Dublin Circus Festival: 8-10 April, 2016

I attended the Dublin Circus Festival for the first time this year. In the weeks leading up to it they had a lot of announcements about events and Gala acts which had me really excited, but I also found out they had a limited capacity of 150 in their Gala show venue which damped my enthusiasm a bit.

I arrived late on Friday after getting the 7.15pm bus after work (the last bus), and caught just the end of the fire show. It was held in the courtyard in Trinity which was quite an impressive setting.

On Saturday myself and my companion arrived around 11am. The hall was very centrally located, though there were no sign-posts or any indication of what was going on inside. There were a great number of people I knew in attendance, so I spent the first while going around the hall chatting and catching up. People were juggling, playing games, and practicing for the first Irish Kendama Open.

However, mild tragedy struck soon after! A Galway juggler fell and we suspected they had broken their arm. Myself, another Galway juggler and two Dublin jugglers accompanied them to the nearest public hospital. I had some games with me, and the Dublin juggler who had led us left some more games with us. So we sat in the Accident and Emergency department playing games while we waited for news.

Not long after, I got a call from another convention attendee asking which hospital we were in, as they had also injured themselves, and wanted to come to the same hospital as us to play games while they waited. So it was an exceptionally merry time in the hospital for us all!

At 4:30pm we got a call telling us the hall was closing at 5pm, which was a bit disappointing. We’d been told it closed at 6pm, which already left the people who couldn’t make the Gala with nothing to do, and now we had a bit of a scramble to get back and get bags and equipment from it.

At 5pm half our injured party was sorted, with the other half nearly ready to go, so myself and my companion headed off to procure food. After this I made the twenty minute journey over to the Lir where the Gala was being held. I was very luckily one of the last five people to get a seat despite being there an hour and a quarter before show-time!

The show was quite good. The Lir is a beautiful venue, which has its own in-house staff, and great rigging and lighting set-ups. I enjoyed the show, which had a mix of local talent, Irish over from abroad, and visiting performers. Though my highlight of the weekend was actually the renegade.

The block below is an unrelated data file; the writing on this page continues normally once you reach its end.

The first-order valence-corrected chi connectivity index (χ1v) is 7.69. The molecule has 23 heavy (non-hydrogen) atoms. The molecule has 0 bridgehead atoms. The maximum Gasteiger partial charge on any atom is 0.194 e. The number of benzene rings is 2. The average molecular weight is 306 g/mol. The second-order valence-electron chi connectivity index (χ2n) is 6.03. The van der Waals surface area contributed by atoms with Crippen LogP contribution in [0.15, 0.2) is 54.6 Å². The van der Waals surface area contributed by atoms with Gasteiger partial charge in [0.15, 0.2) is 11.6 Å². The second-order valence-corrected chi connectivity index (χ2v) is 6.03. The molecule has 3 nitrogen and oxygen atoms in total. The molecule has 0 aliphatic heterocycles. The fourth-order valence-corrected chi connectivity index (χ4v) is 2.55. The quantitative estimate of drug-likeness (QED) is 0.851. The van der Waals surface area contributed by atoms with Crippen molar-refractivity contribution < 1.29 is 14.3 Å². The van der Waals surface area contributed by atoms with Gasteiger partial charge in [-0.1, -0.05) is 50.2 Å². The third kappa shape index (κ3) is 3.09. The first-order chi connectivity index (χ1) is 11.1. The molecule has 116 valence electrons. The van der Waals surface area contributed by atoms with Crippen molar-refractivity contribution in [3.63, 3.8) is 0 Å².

We arrived at Doyle’s pub an hour early so had to wait before going downstairs. The stage area was also only about 6’3” in height, and the whole area was very cramped. But despite this it was my favourite Irish renegade I’ve ever been to (second only to the Irish renegade nights at EJC Bruneck 2015). The acts were all great, many of which even incorporated the height and size of the stage.

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After the renegade itself was a small dance party which went on until about 3am. Most people left shortly before 4am to catch the NiteLink buses.

My companion and I awoke about midday on Sunday and rushed to have breakfast and get the bus in so as not to miss the games. By some wonderful fluke we arrived the minute they were beginning.

The games had a nice mix of props, skilled and non-skilled games. I particularly appreciated the Simon-Says poi, as there is rarely a game for poi spinners. I proudly won the Rock-Paper-Scissors Worm Championship.

The all closed about 4pm, and many of us then convened in Merrion Square for more juggling, but mostly sitting, playing games and chatting. At about 5:30pm many people started to wander off shouting out what convention they’d see everyone next at.

Belfast Juggling Convention 12-14th February

I started my journey to my second Belfast Juggling Convention about 10am from Galway. I arrived into Dublin and met up with my companion and we got the bus to Belfast arriving at around 5:30pm. We had booked a double room in the Belfast International Youth Hostel which we found very nice and quite reasonable or the two days (we’d had some problems finding a double room BJC/Valentine’s weekend). So we were a bit further away from the juggling hall, in Queen’s University, than others but it was still very close.

On Friday we did a bit of juggling, and there was an Open Stage in the hall. It was quite casual and intimate, which worked as a lot of people were arriving only on Saturday. Some of the acts were really impressive and some were a bit faffy. It was all very enjoyable. After this we got to enjoy the downstairs bar in the QUB student centre. A great bonus in my mind to have our own space, where people could talk and play instruments and juggle LED equipment.

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Saturday there was a screening of ‘Surreal Circus’ an original film by Rachael Lyndsey, which provided a nice way to relax for hardcore jugglers. A person could also get a hot chocolate to enjoy during the screening from the café downstairs, if they were so inclined.